This project brings undergraduates to the University of Florida to conduct research on the physics of materials and their applications. Having students conduct research while an undergraduate is one of the best ways to encourage them to continue in science, technology, and engineering education. Applications come from across the United States, and there is a special emphasis on recruiting and accepting students from schools with limited research opportunities and from underrepresented groups in science and engineering. For many students this is their first and perhaps only opportunity to experience advanced scientific research. The research conducted lays the scientific foundation for the next generation of materials used in a myriad of applications.

TECHNICAL DETAILS: Each student works with a faculty mentor from physics, chemistry or materials science and engineering, alongside other members of their research group in a 10-week program. The research topics include: measuring the electronic, magnetic, thermal, and optical properties of nanometer scale materials, growing new materials including superconductors and those with topological properties, and computational modeling of electronic and biomaterials. The research conducted lays the foundation for applications of new materials. Students in the program attend professional development workshops on written and oral communication, applying to graduate school, cutting edge scientific research, and visit scientific facilities both on and off the University of Florida campus. The students become sufficiently knowledgeable in their research area that they give tours of their research labs during week 6 of the program. At the end of the program participants write a 10 to 20-page paper and give a presentation on their research. Many participants also present their results at scientific meetings and/or publish their results.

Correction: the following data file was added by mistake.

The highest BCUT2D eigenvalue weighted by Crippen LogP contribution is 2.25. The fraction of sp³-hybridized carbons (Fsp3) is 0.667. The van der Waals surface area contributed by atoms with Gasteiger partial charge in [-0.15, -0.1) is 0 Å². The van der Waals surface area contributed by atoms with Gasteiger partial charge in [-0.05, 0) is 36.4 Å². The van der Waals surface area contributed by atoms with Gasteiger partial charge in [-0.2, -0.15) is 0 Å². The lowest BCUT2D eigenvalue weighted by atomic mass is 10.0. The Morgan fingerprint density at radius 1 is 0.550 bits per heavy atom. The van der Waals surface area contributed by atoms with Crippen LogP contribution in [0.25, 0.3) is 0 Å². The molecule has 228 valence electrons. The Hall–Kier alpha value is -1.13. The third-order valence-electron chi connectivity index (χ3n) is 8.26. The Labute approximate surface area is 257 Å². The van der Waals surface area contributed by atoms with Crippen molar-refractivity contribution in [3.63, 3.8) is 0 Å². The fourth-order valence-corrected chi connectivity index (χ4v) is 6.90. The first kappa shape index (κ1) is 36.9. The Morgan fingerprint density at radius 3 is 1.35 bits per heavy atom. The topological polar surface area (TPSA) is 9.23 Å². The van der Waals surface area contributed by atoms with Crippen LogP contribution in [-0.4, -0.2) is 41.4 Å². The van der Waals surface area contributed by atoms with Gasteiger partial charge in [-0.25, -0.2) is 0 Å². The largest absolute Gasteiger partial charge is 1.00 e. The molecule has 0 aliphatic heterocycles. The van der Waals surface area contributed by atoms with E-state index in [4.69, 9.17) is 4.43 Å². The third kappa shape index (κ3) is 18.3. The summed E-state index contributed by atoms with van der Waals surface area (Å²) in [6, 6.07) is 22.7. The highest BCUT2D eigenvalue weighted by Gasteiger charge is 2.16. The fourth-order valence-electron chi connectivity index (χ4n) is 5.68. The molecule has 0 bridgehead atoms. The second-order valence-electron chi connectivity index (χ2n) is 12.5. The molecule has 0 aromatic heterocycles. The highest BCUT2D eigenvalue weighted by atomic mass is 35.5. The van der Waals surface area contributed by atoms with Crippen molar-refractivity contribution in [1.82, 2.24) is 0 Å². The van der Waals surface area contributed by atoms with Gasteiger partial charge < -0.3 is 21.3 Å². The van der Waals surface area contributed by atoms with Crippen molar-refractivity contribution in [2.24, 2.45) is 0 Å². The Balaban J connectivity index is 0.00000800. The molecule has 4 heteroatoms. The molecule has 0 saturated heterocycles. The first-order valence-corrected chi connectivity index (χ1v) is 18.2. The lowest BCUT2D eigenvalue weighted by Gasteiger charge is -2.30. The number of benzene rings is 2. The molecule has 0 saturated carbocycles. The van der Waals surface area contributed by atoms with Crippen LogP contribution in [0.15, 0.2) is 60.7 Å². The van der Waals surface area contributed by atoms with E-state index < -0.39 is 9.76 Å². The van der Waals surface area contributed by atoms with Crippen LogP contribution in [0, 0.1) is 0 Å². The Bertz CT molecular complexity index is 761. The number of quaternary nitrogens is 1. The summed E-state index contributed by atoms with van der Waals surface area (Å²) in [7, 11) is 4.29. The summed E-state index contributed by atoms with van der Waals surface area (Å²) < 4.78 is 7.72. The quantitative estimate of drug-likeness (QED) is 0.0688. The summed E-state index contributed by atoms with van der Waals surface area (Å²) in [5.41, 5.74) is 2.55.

This award reflects NSF's statutory mission and has been deemed worthy of support through evaluation using the Foundation's intellectual merit and broader impacts review criteria.

National Science Foundation (NSF)
Division of Materials Research (DMR)
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Lynnette Madsen
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University of Florida
United States
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